Elephants have been observed to return to the remains of their dead, touching and sniffing the body with their feet and trunks. In some cases, the carcass was visited by completely unrelated elephant groups. Thus, researchers have concluded that elephants have a “generalized response to the dead.”
A newly-published film captures the solemn reactions of a group of chimpanzees who discover the dead body of a friend. As in humans, chimps and other primates seem more affected by the death of individuals with whom they have formed meaningful relationships and closer social ties.
The original Great Pyramid of Giza was smooth, white, and shiny. Its construction, which remains an engineering mystery, required tens of thousands of skilled workers crafting and moving 2.3 million stones that weighed several tons each. The sides of the pyramid’s base had a mean margin of error of just 2.3 inches. For more than 3,800 years, this tomb was the tallest man-made structure in the world—just one example of our “concern for the dead that transcends daily life.”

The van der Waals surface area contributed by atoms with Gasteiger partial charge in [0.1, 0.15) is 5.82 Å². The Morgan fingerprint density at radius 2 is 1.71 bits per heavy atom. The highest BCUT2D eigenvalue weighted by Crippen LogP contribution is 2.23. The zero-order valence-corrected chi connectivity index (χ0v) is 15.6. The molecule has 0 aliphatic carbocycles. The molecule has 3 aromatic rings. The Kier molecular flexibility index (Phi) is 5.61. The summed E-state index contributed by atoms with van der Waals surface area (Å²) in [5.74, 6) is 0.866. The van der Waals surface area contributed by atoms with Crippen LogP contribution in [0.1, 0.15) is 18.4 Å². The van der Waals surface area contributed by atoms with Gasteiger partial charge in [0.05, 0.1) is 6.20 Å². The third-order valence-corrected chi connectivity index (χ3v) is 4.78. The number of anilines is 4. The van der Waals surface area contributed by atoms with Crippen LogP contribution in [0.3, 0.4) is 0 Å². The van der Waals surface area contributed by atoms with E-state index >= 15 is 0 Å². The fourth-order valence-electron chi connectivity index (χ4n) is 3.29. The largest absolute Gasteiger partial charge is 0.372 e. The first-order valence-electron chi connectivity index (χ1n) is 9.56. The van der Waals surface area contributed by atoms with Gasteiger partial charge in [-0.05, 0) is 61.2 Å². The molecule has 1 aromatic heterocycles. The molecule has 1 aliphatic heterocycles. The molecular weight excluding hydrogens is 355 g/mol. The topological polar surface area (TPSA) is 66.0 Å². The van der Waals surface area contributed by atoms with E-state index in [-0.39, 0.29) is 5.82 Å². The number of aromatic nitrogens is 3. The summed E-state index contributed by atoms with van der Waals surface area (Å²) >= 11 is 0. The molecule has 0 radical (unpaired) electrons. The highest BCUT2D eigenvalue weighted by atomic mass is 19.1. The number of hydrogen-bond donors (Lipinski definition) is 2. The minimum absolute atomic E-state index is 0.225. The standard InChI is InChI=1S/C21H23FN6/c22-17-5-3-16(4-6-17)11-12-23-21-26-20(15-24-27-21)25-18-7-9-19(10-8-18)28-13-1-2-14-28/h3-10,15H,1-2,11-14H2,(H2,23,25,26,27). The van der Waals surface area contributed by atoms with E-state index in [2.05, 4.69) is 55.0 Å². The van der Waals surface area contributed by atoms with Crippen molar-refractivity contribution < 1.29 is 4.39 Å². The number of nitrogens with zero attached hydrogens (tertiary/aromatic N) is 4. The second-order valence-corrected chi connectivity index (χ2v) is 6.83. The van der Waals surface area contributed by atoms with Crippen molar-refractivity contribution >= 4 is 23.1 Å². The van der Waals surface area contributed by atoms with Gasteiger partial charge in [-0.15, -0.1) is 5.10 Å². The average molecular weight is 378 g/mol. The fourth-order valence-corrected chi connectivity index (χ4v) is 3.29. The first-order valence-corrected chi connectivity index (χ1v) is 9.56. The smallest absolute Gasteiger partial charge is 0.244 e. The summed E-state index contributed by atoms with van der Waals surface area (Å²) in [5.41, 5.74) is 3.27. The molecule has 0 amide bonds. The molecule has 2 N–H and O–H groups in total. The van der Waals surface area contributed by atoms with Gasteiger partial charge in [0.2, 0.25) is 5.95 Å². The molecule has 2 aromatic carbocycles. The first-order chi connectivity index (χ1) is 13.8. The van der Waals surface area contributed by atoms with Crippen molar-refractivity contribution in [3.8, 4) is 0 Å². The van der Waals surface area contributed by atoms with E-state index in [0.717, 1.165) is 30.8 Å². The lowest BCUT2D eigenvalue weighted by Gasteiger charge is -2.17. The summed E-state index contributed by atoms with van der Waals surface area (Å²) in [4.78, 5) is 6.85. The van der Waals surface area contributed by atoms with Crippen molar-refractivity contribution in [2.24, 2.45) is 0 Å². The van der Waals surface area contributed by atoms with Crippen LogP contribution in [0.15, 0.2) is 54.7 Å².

[insert] “Evolution’s Random Paths Lead to One Place.” A massive statistical study suggests that the final evolutionary outcome—fitness—is predictable. Could sentience be an evolutionary endpoint?
“Human nature may represent a universal tendency found in the evolution of all sentient beings. Maybe any self-awareness that arises will consider its own existence meaningful, and its intelligence will be bound with an emotional purpose.”
If human nature reflects the nature of all sentient life, then our spirituality may be tied to higher consciousness. A religious tendency may be an indispensable element of self-awareness. In this case, our beliefs in angels and ghosts are indicative of something more than complete nonsense. By creating the most compelling distortions of reality, our spiritual views also reveal the most powerful dispositions of the mind. And while these views reflect subjective truths (and delusions of all sorts), their underlying parallels may uncover something real about the nature of consciousness. Supposing the mind has any purpose, perhaps there is some truth in what the mind believes its purpose to be. So what makes our beliefs so captivating? What creates such meaning and hope?